This was another great issue of Animal Man, and it was made even better by Rafael Albuqueque’s art, he’s one of my favourites right now, and I love that he’s doing this title, which even though it’s great, isn’t really one of DC’s A-Listers. Every page of this issue looked awesome, and whilst the way Albuquerque depicts Buddy’s animal powers is a little less experimental that what Travel Foreman was doing, it still works really well, and translates to exciting action scenes.


Green Lantern: New Guardians #25– One of the biggest complaints about Kyle Rayner faking his own death at the end of ‘Lights Out’ was that, it won’t work, Carol Ferris will be able to find him easily with her ‘Love Tether’ (man, comics can be dumb), don’t these writers know anything? Well, it turns out they do, as in this issue, Carol finds Kyle, and she becomes the only person he can trust to know he’s alive.

The issue begins with Carol telling the Zamarons about Hal Jordan’s dumb plans to police ring use, before she jets off to where the Guardians reveal to her that Kyle is alive. She’s understandably pissed off, but she soon forgives him, as he explains why he needs to be kept secret. Now that they know that the ‘reservoir’ of ring energy isn’t infinite, he and the Guardians need to find alternate solutions of protecting the universe.

For that reason, they’ve come to Exuras, a planet that is pretty much a Utopia, a place where nothing goes wrong and where if you jump off of a building, nanites will stop your fall. The reasons for why Exuras became all utopian are a mystery, and the Guardians need to find out if there’s some kind of dark side to it or not, and if there isn’t, they can take these ideas and apply them to the whole universe, negating the need for the Power Rings. I like that Justin Jordan goes straight to the ‘Utopia actually has a dark side’ trope right away, and that nobody is fooled. I get the feeling that Jordan is only just now being allowed to stretch his legs away from the crossover, and the inventive idea behind Exuras is part of that.

Kyle and Carol search for ‘the one place they aren’t allowed to go’, which seems to be a mysterious facility that teenagers are being lead to. But it turns out that they are allowed to go in there, and the head Exurian, a spindly looking purple frog dude called Nias Den Throden, lets him in, and shows him what’s up. Inside the building is a strange cracked mirror. A wizened old guy tells Kyle that, Exuras is a planet where everything goes right, where people who in one reality did great things always live to do them, and where people destined to be evil don’t. How do they achieve this? By swapping out the original bad moments with good ones from alternate realities. Kyle and this guy go through the portal, and see a dystopian hell-hole that is the result of this Exuras stealing all of the things that go right. All Exurians are shown this, shown the price, and have to decide whether or not to accept it. Kyle doesn’t accept it, but before he can really get into that, the old sage guy is killed, and uh-oh, an alternate reality Nias Den Throden is through the barrier, wanting revenge for having his future stolen in the name of utopia.

This was a pretty strange issue, and the ideas behind Exuras are kind of hard to wrap my head around, but I think it’s definitely interesting, and it’s a great way to set up Kyle’s new mission, of how he’s looking for another option. The character interaction between Kyle and Carol is still well-written, and overall, this is a good book.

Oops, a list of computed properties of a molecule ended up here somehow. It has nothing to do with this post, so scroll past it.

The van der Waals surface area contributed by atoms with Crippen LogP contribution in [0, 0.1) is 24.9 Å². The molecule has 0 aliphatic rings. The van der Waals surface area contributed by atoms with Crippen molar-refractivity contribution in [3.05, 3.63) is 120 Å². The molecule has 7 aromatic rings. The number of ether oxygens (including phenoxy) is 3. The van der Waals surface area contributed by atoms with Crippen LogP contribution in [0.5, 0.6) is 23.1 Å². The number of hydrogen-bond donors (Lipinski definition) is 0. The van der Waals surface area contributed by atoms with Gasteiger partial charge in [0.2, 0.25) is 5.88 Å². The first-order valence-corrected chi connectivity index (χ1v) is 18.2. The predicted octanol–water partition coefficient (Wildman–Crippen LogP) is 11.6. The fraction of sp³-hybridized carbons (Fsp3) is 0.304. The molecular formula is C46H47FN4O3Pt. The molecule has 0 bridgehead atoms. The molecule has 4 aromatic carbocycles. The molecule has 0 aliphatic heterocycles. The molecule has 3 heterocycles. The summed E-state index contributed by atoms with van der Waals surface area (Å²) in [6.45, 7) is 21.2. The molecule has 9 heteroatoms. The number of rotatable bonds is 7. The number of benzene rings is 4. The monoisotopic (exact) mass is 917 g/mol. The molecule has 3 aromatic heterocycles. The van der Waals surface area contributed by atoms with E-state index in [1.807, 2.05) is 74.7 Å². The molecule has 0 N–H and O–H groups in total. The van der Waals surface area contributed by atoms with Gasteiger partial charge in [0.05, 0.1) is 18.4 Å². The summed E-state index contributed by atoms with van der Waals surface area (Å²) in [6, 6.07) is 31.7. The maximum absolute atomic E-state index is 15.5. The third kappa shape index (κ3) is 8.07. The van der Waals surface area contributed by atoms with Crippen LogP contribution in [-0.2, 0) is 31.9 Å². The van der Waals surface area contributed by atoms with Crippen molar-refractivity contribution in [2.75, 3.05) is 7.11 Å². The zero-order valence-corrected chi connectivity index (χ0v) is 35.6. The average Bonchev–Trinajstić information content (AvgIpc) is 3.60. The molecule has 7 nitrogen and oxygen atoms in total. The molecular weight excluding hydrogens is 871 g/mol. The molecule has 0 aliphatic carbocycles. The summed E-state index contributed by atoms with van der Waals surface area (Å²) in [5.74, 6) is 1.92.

I was a bit disappointed that the excellent Brad Walker wasn’t drawing the entire issue, but Geraldo Borges is solid as a fill-in. All 3 Green Lantern titles I read feel energised after the crossover, which is fitting, since their rings have literally been reenergised. But, as this book shows, this might not be a good thing.


Batman ’66 #5– Another hugely enjoyable issue of Batman ’66. I don’t really know what to say about this title, other than it is gloriously entertaining, funny and clever. Just read it already!

There are two stories in this issue, the first stars Batman and Robin taking on The Sandman, and whilst I wish it was Neil Gaiman’s Morpheus, instead it’s a wacky criminal who sends people to sleep with a special powder, and manipulates their dreams to give him information, as well as robbing them. Sandman’s plan is to steal a fire truck, use it to put the whole city to sleep, steal a ton of loot, and then hide it in the Batcave, which is the most secretive place in the city. It’s a silly plan, but come on, this is Batman ’66. To do this, he tries to pry the location outside of Batman’s mind, but of course, he fails. It was great seeing Batman fight inside of the dream world, and how once he discovered where he was, he was immediately in control.

However, my favourite moment in this story was a small one. After spending the whole night searching for the Sandman and coming up empty, Batman and Robin are tired, so they head to a coffee shop. First of all, the image of the Dynamic Duo inside a Starbucks is hilarious, but this line of dialogue from Batman; ‘I usually decry the use of stimulants, but caffeine will aid us today’ had me rolling. Man, Jeff Parker is a funny motherfucker, and as always, it’s not the easy joke to be made about this version of Batman. This is still never a parody. Sandy Jarrell once again provides the art, and he does a great job.

The second, shorter story, was drawn by the always awesome Colleen Coover, and focuses not on Batman and Robin, but on Batgirl. I’m not a huge fan of the extended Bat-Family in general, but I like it a bit more in this setting, where Batman is not nearly as much of a purported loner psycho, so him having loads of associates actually makes sense. This is a very simple story, with Batgirl stopping Catwoman from stealing a rare gem from a museum, but it’s wonderfully drawn.